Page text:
Also, I believe the Level 1 Twinkle notification is entirely appropriate. If you believe it to be offensive, please take the issue up with them. LK (talk) 06:42, 9 June 2011 (UTC)
No. You are the one that sent a notification appropriate for new users to an experienced editor, therefore YOU are the one being offensive. Please have the courage to stand by that and not try and shift the blame. Vexorg (talk) 20:29, 13 June 2011 (UTC)
How about you stand by and accept the blame for making an edit that introduced obviously POV language and then edit warring over it. That edit had noob written all over it, and so I twinkled it. Little did I know that a supposedly 'experienced editor' would make such a noob edit. LK (talk) 02:06, 14 June 2011 (UTC)

Fluctuation[edit]

In simple English, please explain what causes the fluctuation in the value of our currency? Pass a Method talk 18:03, 11 June 2011 (UTC)

In the long run (average exchange rate over 10 years), the exchange rate is that which equalizes Imports (on one hand), and Exports plus Capital Inflows (investment by foreigners into our country). The situation is complicated in the short run, and cannot be explained easily. LK (talk) 02:09, 14 June 2011 (UTC)

BigK[edit]

Perhaps you could have a go at explaining to BIgk what he does not understand on how current practices on interest rate targeting are different to only use of OMO. I am sure my efforts would be entirely wasted on him. Thanks. Andrewedwardjudd (talk) 06:41, 17 June 2011 (UTC)andrewedwardjudd

Edit warring at Quantitative easing[edit]

You have been engaged in an edit war at Quantitative easing. Given the currently heated atmosphere surrounding that article, I would like to request that you take a voluntary unilateral no-fault one month break from editing that article (but not the talkpage). There are enough editors paying attention there that any edits you propose that attain consensus will be swiftly enacted by another editor. This is a request for voluntary action, but please be aware that any further edit warring may result in you being blocked from editing. Please also be more circumspect in your communications with other editors; Wikipedia is not a battleground. When an editorial disagreement starts to get out of hand, it is best to restrict your comments carefully to potential improvements of the article while following the steps outlined at WP:Dispute resolution. Thank you, - 2/0 (cont.) 22:01, 20 June 2011 (UTC)

Hello LK-This looks like a bad choice to me. Pandemonium may follow your absence, but it's Wikipedia, so any damage needn't be permanent. If watching the pandemonium is too stressful, then maybe make the break more complete by not watching for the time, either. I'd rather see you take the high road, regardless of what others do. CRETOG8(t/c) 13:45, 24 June 2011 (UTC)
Don't worry. I don't intend to reengage at Quantitative easing. If you check my history, you'll see that the only thing I've done over there is to ID a KiK sock. Leaving KiK unchecked tends to cause problems. LK (talk) 04:22, 27 June 2011 (UTC)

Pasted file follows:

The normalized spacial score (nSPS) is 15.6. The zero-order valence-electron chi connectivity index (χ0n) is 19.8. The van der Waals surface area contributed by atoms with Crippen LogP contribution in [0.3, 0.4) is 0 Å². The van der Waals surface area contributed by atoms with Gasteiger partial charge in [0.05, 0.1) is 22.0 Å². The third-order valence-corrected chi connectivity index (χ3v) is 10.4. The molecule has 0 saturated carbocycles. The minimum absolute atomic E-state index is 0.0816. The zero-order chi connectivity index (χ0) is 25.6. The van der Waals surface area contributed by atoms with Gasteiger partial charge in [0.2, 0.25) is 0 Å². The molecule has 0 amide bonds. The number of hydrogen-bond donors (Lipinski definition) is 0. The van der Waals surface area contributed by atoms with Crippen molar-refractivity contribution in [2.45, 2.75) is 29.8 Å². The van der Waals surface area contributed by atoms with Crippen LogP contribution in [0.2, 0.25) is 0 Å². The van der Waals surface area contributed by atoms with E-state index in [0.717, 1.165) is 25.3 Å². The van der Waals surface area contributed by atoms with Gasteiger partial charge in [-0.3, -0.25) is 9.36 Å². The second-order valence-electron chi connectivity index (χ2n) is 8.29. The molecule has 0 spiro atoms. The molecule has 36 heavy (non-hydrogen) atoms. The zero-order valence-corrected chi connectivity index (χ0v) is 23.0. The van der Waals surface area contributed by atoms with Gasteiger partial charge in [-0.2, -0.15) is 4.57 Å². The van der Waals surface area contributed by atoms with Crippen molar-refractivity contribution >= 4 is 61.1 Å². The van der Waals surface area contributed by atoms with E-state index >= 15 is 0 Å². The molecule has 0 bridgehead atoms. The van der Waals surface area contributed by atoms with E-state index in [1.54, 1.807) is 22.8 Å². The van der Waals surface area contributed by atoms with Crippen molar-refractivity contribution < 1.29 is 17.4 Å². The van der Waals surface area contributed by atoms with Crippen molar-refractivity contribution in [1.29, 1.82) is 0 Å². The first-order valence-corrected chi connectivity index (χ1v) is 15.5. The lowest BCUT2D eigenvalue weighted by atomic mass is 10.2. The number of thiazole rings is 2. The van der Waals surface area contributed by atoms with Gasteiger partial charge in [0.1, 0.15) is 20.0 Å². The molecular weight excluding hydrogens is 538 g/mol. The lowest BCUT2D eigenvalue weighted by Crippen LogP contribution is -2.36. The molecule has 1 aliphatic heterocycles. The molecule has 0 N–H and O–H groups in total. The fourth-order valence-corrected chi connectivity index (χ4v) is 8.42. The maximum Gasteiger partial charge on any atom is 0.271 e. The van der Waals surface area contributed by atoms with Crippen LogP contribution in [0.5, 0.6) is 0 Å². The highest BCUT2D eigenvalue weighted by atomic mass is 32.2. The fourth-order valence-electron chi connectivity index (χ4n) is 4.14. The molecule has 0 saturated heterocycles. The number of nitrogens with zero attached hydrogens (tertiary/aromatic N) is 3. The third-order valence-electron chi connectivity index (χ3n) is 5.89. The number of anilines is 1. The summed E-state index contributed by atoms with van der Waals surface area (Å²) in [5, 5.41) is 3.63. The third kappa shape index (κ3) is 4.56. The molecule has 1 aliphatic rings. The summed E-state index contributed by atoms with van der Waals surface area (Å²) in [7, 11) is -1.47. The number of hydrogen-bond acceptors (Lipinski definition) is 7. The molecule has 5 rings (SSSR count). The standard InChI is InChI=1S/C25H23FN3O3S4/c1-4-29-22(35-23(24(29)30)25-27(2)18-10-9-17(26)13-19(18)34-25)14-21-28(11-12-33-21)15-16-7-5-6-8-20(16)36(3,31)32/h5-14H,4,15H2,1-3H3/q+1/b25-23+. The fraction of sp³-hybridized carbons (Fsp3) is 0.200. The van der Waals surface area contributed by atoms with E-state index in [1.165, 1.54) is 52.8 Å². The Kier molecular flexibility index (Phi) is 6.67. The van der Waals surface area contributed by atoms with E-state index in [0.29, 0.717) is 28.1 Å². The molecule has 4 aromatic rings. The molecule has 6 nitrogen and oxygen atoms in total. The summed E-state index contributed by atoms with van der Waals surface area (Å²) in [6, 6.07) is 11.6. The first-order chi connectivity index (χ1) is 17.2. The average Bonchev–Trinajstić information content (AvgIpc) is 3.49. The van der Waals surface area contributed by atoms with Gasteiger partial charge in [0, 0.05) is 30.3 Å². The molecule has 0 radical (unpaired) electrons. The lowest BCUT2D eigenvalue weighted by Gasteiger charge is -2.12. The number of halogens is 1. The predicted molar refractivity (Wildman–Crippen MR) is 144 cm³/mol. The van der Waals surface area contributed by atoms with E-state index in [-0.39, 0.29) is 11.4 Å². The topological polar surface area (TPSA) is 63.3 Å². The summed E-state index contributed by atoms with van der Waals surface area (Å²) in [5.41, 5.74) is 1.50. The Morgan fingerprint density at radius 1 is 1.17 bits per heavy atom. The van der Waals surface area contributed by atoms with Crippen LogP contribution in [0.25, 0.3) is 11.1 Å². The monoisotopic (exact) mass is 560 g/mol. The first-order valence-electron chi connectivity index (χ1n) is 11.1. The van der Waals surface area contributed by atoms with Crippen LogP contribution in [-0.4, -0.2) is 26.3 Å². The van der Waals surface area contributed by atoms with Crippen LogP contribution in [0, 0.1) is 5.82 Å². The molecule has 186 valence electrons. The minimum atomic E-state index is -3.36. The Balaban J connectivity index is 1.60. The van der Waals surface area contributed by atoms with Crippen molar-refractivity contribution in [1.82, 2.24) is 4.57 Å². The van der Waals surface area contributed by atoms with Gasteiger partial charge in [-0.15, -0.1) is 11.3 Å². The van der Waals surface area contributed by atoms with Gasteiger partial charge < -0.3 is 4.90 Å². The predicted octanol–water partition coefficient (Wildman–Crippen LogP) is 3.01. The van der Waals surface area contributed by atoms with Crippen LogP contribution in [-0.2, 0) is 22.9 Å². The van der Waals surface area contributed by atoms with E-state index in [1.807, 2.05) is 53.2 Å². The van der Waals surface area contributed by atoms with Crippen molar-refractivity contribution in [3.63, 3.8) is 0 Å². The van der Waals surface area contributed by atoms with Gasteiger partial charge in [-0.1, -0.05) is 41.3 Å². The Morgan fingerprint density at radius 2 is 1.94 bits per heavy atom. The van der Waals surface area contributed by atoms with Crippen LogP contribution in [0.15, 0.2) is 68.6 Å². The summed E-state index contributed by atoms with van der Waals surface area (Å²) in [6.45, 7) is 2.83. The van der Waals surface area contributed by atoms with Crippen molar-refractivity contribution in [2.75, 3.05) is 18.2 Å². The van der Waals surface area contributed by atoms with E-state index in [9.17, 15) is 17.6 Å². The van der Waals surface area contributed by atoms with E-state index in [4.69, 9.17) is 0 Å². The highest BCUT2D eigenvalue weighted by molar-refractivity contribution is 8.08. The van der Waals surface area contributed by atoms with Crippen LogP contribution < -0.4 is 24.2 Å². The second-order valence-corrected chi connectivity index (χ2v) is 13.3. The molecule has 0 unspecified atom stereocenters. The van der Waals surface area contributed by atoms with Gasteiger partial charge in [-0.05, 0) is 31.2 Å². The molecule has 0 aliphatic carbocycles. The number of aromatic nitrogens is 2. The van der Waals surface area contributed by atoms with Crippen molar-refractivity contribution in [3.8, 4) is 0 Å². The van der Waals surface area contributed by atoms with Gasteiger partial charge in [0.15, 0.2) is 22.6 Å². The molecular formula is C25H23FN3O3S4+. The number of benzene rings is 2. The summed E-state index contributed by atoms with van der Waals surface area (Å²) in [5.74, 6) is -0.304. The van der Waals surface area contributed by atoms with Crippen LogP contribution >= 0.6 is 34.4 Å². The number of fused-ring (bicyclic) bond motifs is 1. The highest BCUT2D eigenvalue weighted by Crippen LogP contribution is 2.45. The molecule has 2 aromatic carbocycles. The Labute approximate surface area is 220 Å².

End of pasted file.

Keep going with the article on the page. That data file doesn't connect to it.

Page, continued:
History of macroeconomic thought[edit]

Hej LK!

Please join us for a "cross-training" period at history of macroeconomic thought! Our biggest disagreement is whether we should stick to sources labeled "histories" or whether we should favor historical remarks in the Handbooks of Economics!

 :)

We are good people!

Cheers,  Kiefer.Wolfowitz 22:17, 20 June 2011 (UTC)

Thanks for the invite and the kind words, I've left a short comment on the article talk page. I apologise for leaving a comment and running off, but I think 2over0 is right, and I'll be taking his advice and taking a wiki-break for the next month or so. regards, LK (talk) 01:32, 21 June 2011 (UTC)

Now[edit]

I saw your comment in the edit summary, but you might not be aware that MOS:DAB says, "On longer lists, {{TOC right}} may be used to move the table of contents to the right hand side of the page. This reduces the amount of white space and may improve the readability of the page." From what I've seen, lengthy dab pages generally use that format. Paul Erik (talk)(contribs) 03:22, 30 June 2011 (UTC)

Noted. Will fix. LK (talk) 03:27, 30 June 2011 (UTC)

500th message I've received[edit]

Hi LK - I'm an avowed exopedian, so despite being a Wikipedian for nearly ten years and an admin for over nine years, I still do most of my article editing anonymously. Anyway, as a pointless side hobby, I try to keep track of all of the welcome messages I've received over the years. The welcome message you left here is (I believe) the 500th one ever issued to me. So thanks for that. Manning (talk) 01:28, 7 July 2011 (UTC)

Err, congratulations ... I guess? LK (talk) 06:45, 7 July 2011 (UTC)

Deficit links[edit]

Hello. Since you moved Deficit to a new title, and then converted the old title into a disambiguation page, I hope you will remember to WP:FIXDABLINKS. There are a few hundred other Wikipedia articles that contain links to "Deficit" that now need to be fixed to link to the correct article. Thanks. --R'n'B (call me Russ) 11:00, 21 July 2011 (UTC)

This tool may help. Cheers, --JaGatalk 17:58, 21 July 2011 (UTC)
Thanks, I'm fixing them now. LK (talk) 03:54, 22 July 2011 (UTC)

Compass edits[edit]

Hi there:

A few days ago, you undid some edits I had made to the Compass article. I think you were mistaken, and have written a few paragraphs on the Compass discussion page to explain why.

Best wishes.

DOwenWilliams (talk) 03:51, 31 July 2011 (UTC) David Williams

krugman challenged min wage law[edit]